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Audio Network Global Head of Music Operations Gemma Guy discusses her experiences as a female exec, her career highlights, and the importance of embracing your true self at work

Tell us about your journey to becoming Global Head of Music Operations at Audio Network. What are the key responsibilities and challenges of your role?

Gemma Guy

Gemma Guy

I joined Audio Network as a Music Assistant 10 years ago and gained experience across all areas of our music-making in the early years, providing administrative support to the composers and the team. While the company and the industry has changed over the past decade, our ethos remains the same: to produce music of the highest quality, working with the best composers and artists across every genre. My early experiences and the progression of my role have given me an intrinsic understanding of the strategic and operational processes needed to achieve this.

One of the key responsibilities of my current role is to oversee Audio Network’s catalogue strategy, which means ensuring we are making the right music to give our clients exactly what they need. It’s an ever-changing landscape so it’s crucial for us to continually adapt to meet the needs of our customers. I also manage our production budget and project management systems, and have oversight of our global composer roster.

The biggest challenge is juggling those key areas while ensuring my team and our composers have all the support they need. We continue to prioritise strong relationships with our roster. It’s one of my favourite things about Audio Network – it feels like a family. Everything we do is to ensure our music delivers long-term value for Audio Network and our composers.

How do you see the role of female music executives evolving, and what is your experience as a female leader in the music industry?

There are an increasing number of inspiring female music execs who have paved the way to senior leadership in the industry, which is amazing to see.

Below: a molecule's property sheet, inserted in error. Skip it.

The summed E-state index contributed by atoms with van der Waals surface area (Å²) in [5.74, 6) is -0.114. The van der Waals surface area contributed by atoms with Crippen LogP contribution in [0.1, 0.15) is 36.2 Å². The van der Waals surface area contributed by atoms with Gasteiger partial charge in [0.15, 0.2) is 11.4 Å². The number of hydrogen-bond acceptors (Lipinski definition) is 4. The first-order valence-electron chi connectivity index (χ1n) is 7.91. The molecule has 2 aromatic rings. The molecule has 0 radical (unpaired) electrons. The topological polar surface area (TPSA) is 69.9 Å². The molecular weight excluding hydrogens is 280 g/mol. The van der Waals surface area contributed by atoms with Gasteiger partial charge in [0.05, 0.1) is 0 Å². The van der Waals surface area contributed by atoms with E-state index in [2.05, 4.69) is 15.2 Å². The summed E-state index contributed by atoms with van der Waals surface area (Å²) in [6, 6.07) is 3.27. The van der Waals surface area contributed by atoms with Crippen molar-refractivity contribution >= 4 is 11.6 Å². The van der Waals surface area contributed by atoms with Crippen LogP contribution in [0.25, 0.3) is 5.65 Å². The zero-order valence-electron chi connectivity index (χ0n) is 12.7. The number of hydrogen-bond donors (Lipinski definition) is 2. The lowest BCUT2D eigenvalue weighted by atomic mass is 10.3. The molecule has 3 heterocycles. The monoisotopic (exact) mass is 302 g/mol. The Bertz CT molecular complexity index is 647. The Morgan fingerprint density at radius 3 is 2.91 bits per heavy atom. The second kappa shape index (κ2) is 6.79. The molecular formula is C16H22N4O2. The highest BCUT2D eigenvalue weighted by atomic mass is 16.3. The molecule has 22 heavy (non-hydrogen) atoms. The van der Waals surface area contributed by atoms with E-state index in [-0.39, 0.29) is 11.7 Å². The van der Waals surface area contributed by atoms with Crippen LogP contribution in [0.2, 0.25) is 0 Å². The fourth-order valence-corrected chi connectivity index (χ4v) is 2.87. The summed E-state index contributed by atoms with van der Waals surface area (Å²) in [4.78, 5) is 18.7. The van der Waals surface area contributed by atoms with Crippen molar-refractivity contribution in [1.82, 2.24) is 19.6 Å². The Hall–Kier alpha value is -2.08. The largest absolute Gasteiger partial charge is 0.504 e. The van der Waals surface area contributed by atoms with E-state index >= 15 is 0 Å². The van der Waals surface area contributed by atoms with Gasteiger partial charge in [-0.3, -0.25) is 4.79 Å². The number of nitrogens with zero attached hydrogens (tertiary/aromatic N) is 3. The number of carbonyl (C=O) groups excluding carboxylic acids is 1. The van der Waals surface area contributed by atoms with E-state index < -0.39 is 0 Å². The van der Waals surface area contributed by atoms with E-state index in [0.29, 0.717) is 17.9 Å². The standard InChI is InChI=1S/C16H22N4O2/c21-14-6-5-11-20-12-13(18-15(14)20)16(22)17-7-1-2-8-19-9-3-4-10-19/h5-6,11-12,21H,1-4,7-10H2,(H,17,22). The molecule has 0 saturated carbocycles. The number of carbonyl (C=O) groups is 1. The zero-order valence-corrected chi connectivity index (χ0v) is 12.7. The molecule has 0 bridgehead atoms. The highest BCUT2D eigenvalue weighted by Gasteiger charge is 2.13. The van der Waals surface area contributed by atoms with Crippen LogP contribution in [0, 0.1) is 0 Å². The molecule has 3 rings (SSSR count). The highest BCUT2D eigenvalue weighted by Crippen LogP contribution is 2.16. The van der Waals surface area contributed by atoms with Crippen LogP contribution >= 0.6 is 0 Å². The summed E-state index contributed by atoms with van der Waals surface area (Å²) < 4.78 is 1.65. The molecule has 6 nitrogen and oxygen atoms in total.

One of the things I am most passionate about is that women feel free to lead in their own way while still being recognised as strong and effective leaders – the more role models we have doing exactly that, the better. My experience over the years has taught me that it’s okay to embrace my authentic self – it’s possible (and only natural) to be both confident and insecure, assertive and empathetic, opinionated and collaborative.

While representation has improved over the past 10 years, there is still work to be done across all aspects of diversity, equity and inclusion, as we continue to see disappointing reports detailing the harassment and discrimination faced by women in the music industry, compounded for those facing intersectional inequality.

What advice would you give to women looking to pursue a career in music operations or the music industry in general?

There’s so much! When transitioning to leadership, be careful not to brand yourself as the one who can get everything done. Leadership is about collaboration, delegation, strategic thinking and galvanising teams – you can’t do all of that if you’re bogged down in other things.

Acknowledge your imposter syndrome and it loses its power. When I started working more directly with senior stakeholders both inside and outside Audio Network, the imposter syndrome was real.

But then I had a realisation (like you have when you realise your parents are real people too) that everyone feels that way at first, and just because I felt like an imposter, it didn’t mean I actually was one. Own your opinions and speak up – everyone sounds like they know what they’re talking about, but really they’ve just had more practice.

What are some of the highlights from your time at Audio Network?

It is always a pleasure to see the music being recorded; we work with the best musicians at the best studios in the world and it never gets old hearing the music come to life in that way. I am also proud of the work we have done to diversify our composer roster, and I am focused on ensuring that continues with more representation as we grow the catalogue.

My final highlight would be the people – Audio Network is filled with experts who are passionate about the work we do, which makes it an innovative, collaborative and exciting place to be.